Sunday, January 15, 2012

A Discriminatory Eye

Christmas and the vile human celebrations that are attached to that date, passed.  Life in Whistlegap moved on and Fairy spent time scoping town events to see what child would next benefit from her wisdom.
The prevalence of divorce in this decade allowed for a discriminatory eye.  In other eras, fathers would receive no more than a curious glance while she selected her prize.  Now, she looked them over to see how easy it would be to fake her enchantment with them.
There were so many to choose from!  She sat back on her rocking chair and let her mind picture the children she would enjoy teaching the most.  The first that came to mind was a boy of about fourteen years of age.  He had fair hair with a copper tinge to it.  Fairy hated red heads.  She sighed and shook her head; ‘no, it would be too difficult.  I would be racing towards the final lesson with that one’ she muttered to herself.
With the red headed kid eliminated from selection, she settled on a large boy named Solly.  He was a big boned, plain faced kid with greasy, dandruff mottled hair and smelly clothes.
His father was a rather short, rounded munchkin which would be a problem if not for ease wit and ease of humour.  She may actually enjoy this foray into the role of step mama…

Tuesday, May 31, 2011

A Chocolate Box Town

By the time the sun had set on a new day, the Bed Fairy had taken up residence in Whistlegap, a chocolate box town crouched on the edge of a cliff.  She had scoped the town and after a brief false start, she was back at the drawing board.  Now she sat on a garden swing and stared at the sea as it raged and beat the rock face below.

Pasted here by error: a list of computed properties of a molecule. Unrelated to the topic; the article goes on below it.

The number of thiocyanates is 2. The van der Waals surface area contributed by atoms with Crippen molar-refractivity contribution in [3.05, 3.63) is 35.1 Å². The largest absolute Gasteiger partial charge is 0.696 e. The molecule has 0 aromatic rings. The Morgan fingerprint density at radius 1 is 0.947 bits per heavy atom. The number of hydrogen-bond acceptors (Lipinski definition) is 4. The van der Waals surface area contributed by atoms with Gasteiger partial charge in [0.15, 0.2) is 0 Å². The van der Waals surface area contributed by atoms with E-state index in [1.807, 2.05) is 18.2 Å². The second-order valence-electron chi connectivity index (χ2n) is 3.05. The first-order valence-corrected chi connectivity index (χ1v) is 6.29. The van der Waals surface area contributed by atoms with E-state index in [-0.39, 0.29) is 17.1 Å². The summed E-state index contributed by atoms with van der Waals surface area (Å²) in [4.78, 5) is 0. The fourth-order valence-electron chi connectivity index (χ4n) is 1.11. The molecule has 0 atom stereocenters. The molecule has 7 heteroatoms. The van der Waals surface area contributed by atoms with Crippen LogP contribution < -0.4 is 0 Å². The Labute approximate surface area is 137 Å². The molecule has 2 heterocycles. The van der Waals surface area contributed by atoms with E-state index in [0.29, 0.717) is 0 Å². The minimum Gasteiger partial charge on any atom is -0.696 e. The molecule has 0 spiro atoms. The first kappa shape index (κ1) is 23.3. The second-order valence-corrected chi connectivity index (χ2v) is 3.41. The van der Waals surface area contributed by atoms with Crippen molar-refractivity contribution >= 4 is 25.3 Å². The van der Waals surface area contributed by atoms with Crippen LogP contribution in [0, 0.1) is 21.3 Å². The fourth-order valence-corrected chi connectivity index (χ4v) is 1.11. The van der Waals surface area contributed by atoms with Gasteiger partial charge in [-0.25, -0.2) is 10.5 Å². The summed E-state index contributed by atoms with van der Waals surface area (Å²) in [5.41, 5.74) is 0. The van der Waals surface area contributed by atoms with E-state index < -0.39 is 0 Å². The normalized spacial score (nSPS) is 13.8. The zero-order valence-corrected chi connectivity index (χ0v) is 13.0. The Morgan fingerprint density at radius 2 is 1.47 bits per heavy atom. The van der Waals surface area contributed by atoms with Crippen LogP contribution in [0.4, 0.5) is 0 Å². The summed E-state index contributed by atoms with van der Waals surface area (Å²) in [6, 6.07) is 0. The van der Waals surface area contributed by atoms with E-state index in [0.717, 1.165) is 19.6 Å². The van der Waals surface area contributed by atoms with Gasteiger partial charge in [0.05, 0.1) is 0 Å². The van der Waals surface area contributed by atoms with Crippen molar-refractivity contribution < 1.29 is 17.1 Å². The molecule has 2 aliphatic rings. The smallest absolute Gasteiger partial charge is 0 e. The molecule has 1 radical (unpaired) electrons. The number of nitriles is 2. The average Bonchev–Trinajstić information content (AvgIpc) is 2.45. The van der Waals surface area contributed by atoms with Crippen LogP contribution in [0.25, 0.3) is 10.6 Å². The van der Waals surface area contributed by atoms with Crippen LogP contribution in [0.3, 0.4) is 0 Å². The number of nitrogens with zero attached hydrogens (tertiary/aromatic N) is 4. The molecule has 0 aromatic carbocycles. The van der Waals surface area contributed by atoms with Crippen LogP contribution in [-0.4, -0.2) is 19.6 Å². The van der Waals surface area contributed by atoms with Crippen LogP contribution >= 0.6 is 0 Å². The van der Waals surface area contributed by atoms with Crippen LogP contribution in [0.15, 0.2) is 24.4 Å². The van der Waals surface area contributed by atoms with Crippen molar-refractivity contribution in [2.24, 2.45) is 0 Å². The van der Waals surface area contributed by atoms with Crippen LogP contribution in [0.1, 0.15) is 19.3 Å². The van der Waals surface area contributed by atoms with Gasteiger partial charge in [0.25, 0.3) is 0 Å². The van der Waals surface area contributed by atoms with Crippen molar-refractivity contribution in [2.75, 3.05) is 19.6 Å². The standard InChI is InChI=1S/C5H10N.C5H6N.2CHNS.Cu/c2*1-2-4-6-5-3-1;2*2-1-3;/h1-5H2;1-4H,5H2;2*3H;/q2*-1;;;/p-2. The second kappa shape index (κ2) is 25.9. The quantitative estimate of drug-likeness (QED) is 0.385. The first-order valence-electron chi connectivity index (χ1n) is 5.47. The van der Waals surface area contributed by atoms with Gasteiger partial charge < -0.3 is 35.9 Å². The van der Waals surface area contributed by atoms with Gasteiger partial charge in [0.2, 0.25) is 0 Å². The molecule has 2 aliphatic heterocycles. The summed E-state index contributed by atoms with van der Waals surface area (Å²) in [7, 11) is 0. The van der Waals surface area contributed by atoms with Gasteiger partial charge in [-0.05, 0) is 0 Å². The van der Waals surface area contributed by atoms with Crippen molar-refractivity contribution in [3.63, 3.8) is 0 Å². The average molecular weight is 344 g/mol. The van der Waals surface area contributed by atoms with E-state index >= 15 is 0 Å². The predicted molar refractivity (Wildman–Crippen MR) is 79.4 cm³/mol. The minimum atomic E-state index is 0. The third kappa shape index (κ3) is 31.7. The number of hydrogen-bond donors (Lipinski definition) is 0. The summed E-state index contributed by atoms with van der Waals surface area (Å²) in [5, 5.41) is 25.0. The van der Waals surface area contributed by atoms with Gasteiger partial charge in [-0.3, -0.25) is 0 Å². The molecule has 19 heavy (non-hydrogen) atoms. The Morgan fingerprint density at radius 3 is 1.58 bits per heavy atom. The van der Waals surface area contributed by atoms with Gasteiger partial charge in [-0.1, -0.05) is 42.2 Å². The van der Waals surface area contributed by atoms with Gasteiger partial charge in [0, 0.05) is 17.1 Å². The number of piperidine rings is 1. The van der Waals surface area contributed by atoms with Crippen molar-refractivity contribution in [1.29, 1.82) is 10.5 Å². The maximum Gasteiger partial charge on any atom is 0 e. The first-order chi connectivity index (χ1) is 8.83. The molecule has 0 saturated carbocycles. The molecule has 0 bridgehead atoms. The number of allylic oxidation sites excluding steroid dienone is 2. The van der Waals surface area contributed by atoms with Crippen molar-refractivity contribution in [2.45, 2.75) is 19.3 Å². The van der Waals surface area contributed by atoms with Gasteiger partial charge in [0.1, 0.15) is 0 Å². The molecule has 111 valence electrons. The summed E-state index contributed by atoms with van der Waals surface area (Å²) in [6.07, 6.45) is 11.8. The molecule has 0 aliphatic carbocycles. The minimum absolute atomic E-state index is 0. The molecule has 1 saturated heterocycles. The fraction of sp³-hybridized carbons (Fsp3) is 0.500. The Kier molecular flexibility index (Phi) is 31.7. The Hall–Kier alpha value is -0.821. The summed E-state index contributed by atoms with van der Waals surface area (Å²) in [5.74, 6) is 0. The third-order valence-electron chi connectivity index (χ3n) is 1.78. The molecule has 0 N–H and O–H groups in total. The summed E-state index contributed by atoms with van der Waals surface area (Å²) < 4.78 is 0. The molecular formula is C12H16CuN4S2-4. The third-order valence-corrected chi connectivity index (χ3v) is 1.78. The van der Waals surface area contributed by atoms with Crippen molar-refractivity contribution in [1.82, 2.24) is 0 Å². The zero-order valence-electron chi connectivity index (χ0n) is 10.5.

It was winter time and the wind bit through her dressing gown, into her skin .  The swing was nestled into a nook on the porch, but even out of the path of each gust, it reached out with sharp teeth to snap at her.  Only her lap remained warm, as Winslow, like a rug across her knee, sat purring.

The first ‘mark’ selected was father to six children.  

Six!  She thought.  Obviously there wasn’t a great deal of entertainment in Whistlegap.  Anyone that would continue to breed so relentlessly was an obvious fool.  The father seemed rather plain and dull, if not a little down trodden.  His wife had run off with a circus clown the year before.

Fairy’s first thought was that she would run off with anyone to be rid of six children; she had to admit, albeit begrudgingly, that selecting the lesser of those two evils would be a hard task.   She was coulrophobic, there wasn’t anything on the planet that would make her run off with a clown.  Ugly, scary things they were; with their faces hidden.

She knew that her fear was abnormal and she suspected; irrational.  Many people liked clowns; laughed with abandon at their antics.  But she had once been tortured by one and no doubt, this was the root cause of her dislike. 

She had attended a circus with the children of family she was ‘teaching’ when she was young.  The clown, a brutish, pock faced man that no amount of makeup could hide, had yelled “let’s find the ugliest person at the circus…”  He then looked about the tent, his spiteful eyes locked as he crossed the ring and proceeded to hand her a flower.